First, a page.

Introduction / History The Karekare are a Muslim, agricultural people who live in northeastern Nigeria near the Niger border. The people would rather call themselves “Karai-Karai”. They speak their own language of Karekare. Some Bible books have been translated into the Karekare language. The JESUS Film is also available in Karekare. Unfortunately, many of the Karekare are unable to write and read so the good news will have to be presented to them in oral and visual forms. Many of the Karekare also speak Hausa.
Where are they located? They are indigenous to Yobe and Bauchi States of northeastern Nigeria. The paramount ruler of the Karai-Karai is Mai Tikau, HRH Muhammadu ibn Abubakar Shuwa. His court is sited at Nangere, near Potiskum in Yobe State.
What are their lives like? The Karai-Karai share similarities in culture with the Kanuri, Bade, Bole as well as Hausa/Fulani. Islam is prevalent but Karai-Karai have more Christians than any other indigenous tribes in Yobe State. The Karekare live in rural villages surrounded by the land they farm. The main occupations of the Karekare are agriculture and animal husbandry. The Karekare grow yams, beans, melons, millet, maize, and vegetables. Peanuts, kola nuts, and palm oil are important cash crops, which they use for buying things they cannot make for themselves such as cell phones and appliances. They raise cattle and goats for their meat, milk and hides. Chickens provide eggs and meat. Village elders settle legal disputes and deal with outsiders.
Most people groups in rural Nigeria like the Karai-karai enjoy music, story telling and dance as a form of entertainment and communication. These art forms are very meaningful in rural Nigeria. Those who want to take the gospel to the Karai-Karai people would do well to use these art forms when presenting the gospel.
What are their beliefs? Most Karai-karai people are Sunni, the largest branch of Islam. They believe that the One, Supreme God, Allah, revealed through his prophet, Mohammed, and taught mankind how to live a righteous life through the Koran and the Hadith. To live a righteous life, you must utter the Shahada (a statement of faith), pray five times a day facing Mecca, fast from sunup to sundown during the month of Ramadan, give alms to the poor, and make a pilgrimage to Mecca if you have the means. Muslims are prohibited from drinking alcohol, eating pork, gambling, stealing, slandering, and making idols. They gather for corporate prayer on Friday afternoons at a mosque, their place of worship.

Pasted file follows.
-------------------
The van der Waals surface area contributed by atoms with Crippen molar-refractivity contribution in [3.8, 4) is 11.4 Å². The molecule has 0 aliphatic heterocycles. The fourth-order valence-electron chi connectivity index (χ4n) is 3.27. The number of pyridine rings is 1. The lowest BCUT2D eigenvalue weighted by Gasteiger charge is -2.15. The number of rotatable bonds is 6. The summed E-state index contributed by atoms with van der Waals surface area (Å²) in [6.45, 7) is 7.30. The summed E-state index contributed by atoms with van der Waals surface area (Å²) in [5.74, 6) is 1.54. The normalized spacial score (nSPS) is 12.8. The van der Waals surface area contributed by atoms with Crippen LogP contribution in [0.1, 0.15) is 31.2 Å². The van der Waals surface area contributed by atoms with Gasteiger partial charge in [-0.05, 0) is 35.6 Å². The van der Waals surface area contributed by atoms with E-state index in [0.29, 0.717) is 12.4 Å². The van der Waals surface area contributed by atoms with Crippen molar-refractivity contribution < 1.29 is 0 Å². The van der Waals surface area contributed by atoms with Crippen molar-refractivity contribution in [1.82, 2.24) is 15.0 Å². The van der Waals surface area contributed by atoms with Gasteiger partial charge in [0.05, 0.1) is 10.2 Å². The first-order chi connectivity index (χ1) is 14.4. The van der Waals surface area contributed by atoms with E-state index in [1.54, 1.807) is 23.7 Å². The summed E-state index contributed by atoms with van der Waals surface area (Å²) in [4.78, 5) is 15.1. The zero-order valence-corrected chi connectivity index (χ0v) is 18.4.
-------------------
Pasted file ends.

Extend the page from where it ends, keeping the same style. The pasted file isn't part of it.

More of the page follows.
The two main holidays for Sunni Muslims are Eid al Fitr, the breaking of the monthly fast and Eid al Adha, the celebration of Abraham’s willingness to sacrifice his son to Allah.
In most of the Muslim world, peoples like the Karai-karai depend on the spirit world for their daily needs since they regard Allah as too distant. Allah may determine their eternal salvation, but the spirits determine how well we live in our daily lives. For that reason, they must appease the spirits. The often use charms and amulets to help them deal with spiritual forces. A small fraction of the Karekare is Christian.
What are their needs? The Karai-Karai people need adequate rain for their crops and their livestock so they can live lives free of want and poverty. They need modern medical care and good schools that will help the next generation to thrive in a rapidly changing world. Solar panels can bring electricity for charging cell phones and running appliances.
The Karai-Karai people need to hear and understand the message of Isa or Jesus Christ. He alone can forgive their sins and get them right with the one, true God.
Prayer Points * Pray for God’s kingdom to come and His will to be done among the Karai-Karai people.
* Pray for a movement of Karai-Karai households to study the Bible and accept the blessings of Christ.
* Pray for a spiritual hunger that will drive the Karai-Karai people to the arms of Jesus.
* Pray for workers who are filled with the fruit and the power of the Holy Spirit to go to the Karai-karai people.
* Pray the Lord moves Nigerian Christians to engage the Karekare with the gospel. * Pray for completion of Bible translation in this people group's primary language.
Nigeria Evangelical Missions Association (NEMA)